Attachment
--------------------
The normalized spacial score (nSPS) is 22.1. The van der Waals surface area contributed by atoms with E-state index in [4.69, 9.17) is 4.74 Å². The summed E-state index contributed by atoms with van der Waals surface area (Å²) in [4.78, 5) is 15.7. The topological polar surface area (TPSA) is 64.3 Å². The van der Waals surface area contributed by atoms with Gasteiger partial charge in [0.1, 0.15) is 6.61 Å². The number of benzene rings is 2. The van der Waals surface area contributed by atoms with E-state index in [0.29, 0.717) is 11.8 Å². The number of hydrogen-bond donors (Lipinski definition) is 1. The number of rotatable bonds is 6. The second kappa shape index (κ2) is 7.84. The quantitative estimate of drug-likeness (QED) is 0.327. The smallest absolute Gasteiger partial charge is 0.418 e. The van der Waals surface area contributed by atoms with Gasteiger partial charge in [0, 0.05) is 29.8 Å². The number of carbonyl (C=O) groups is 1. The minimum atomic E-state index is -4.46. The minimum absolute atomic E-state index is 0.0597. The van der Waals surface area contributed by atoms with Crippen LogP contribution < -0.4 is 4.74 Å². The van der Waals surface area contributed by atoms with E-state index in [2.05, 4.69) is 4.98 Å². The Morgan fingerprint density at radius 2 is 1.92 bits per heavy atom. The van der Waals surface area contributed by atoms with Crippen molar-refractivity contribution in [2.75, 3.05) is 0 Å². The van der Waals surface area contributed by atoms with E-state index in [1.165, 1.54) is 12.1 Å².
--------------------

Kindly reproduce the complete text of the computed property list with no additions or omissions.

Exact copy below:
The normalized spacial score (nSPS) is 22.1. The van der Waals surface area contributed by atoms with E-state index in [4.69, 9.17) is 4.74 Å². The summed E-state index contributed by atoms with van der Waals surface area (Å²) in [4.78, 5) is 15.7. The topological polar surface area (TPSA) is 64.3 Å². The van der Waals surface area contributed by atoms with Gasteiger partial charge in [0.1, 0.15) is 6.61 Å². The number of benzene rings is 2. The van der Waals surface area contributed by atoms with E-state index in [0.29, 0.717) is 11.8 Å². The number of hydrogen-bond donors (Lipinski definition) is 1. The number of rotatable bonds is 6. The second kappa shape index (κ2) is 7.84. The quantitative estimate of drug-likeness (QED) is 0.327. The smallest absolute Gasteiger partial charge is 0.418 e. The van der Waals surface area contributed by atoms with Gasteiger partial charge in [0, 0.05) is 29.8 Å². The number of carbonyl (C=O) groups is 1. The minimum atomic E-state index is -4.46. The minimum absolute atomic E-state index is 0.0597. The van der Waals surface area contributed by atoms with Crippen LogP contribution < -0.4 is 4.74 Å². The van der Waals surface area contributed by atoms with E-state index in [2.05, 4.69) is 4.98 Å². The Morgan fingerprint density at radius 2 is 1.92 bits per heavy atom. The van der Waals surface area contributed by atoms with Crippen molar-refractivity contribution in [2.75, 3.05) is 0 Å². The van der Waals surface area contributed by atoms with E-state index in [1.165, 1.54) is 12.1 Å².